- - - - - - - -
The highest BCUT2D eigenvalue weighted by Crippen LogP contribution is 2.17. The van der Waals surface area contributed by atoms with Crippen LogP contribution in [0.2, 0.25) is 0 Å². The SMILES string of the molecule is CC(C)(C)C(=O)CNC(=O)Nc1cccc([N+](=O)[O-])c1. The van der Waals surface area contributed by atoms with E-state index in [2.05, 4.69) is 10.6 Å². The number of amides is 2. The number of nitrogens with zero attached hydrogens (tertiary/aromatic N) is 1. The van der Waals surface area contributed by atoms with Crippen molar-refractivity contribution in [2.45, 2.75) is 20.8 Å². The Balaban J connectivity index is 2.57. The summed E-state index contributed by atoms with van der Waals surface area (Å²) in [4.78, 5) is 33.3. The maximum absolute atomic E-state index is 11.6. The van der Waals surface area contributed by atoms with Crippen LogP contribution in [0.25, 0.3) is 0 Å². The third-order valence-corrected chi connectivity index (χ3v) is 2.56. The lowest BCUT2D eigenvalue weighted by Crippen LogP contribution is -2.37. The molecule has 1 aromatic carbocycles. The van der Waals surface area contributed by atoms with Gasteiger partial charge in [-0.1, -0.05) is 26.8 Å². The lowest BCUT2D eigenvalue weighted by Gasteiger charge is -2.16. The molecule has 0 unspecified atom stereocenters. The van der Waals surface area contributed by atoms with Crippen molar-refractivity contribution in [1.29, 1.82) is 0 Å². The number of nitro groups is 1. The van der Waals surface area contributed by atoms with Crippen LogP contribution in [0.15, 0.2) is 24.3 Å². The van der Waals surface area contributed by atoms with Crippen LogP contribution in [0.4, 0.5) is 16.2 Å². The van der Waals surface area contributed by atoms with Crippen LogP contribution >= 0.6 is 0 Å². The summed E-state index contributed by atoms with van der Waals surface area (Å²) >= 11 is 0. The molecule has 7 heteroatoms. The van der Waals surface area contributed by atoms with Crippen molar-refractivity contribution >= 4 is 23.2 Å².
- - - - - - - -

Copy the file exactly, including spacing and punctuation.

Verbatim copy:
The highest BCUT2D eigenvalue weighted by Crippen LogP contribution is 2.17. The van der Waals surface area contributed by atoms with Crippen LogP contribution in [0.2, 0.25) is 0 Å². The SMILES string of the molecule is CC(C)(C)C(=O)CNC(=O)Nc1cccc([N+](=O)[O-])c1. The van der Waals surface area contributed by atoms with E-state index in [2.05, 4.69) is 10.6 Å². The number of amides is 2. The number of nitrogens with zero attached hydrogens (tertiary/aromatic N) is 1. The van der Waals surface area contributed by atoms with Crippen molar-refractivity contribution in [2.45, 2.75) is 20.8 Å². The Balaban J connectivity index is 2.57. The summed E-state index contributed by atoms with van der Waals surface area (Å²) in [4.78, 5) is 33.3. The maximum absolute atomic E-state index is 11.6. The van der Waals surface area contributed by atoms with Crippen LogP contribution in [0.25, 0.3) is 0 Å². The third-order valence-corrected chi connectivity index (χ3v) is 2.56. The lowest BCUT2D eigenvalue weighted by Crippen LogP contribution is -2.37. The molecule has 1 aromatic carbocycles. The van der Waals surface area contributed by atoms with Gasteiger partial charge in [-0.1, -0.05) is 26.8 Å². The lowest BCUT2D eigenvalue weighted by Gasteiger charge is -2.16. The molecule has 0 unspecified atom stereocenters. The van der Waals surface area contributed by atoms with Crippen molar-refractivity contribution in [1.29, 1.82) is 0 Å². The number of nitro groups is 1. The van der Waals surface area contributed by atoms with Crippen LogP contribution in [0.15, 0.2) is 24.3 Å². The van der Waals surface area contributed by atoms with Crippen LogP contribution in [0.4, 0.5) is 16.2 Å². The van der Waals surface area contributed by atoms with Crippen LogP contribution >= 0.6 is 0 Å². The summed E-state index contributed by atoms with van der Waals surface area (Å²) >= 11 is 0. The molecule has 7 heteroatoms. The van der Waals surface area contributed by atoms with Crippen molar-refractivity contribution >= 4 is 23.2 Å².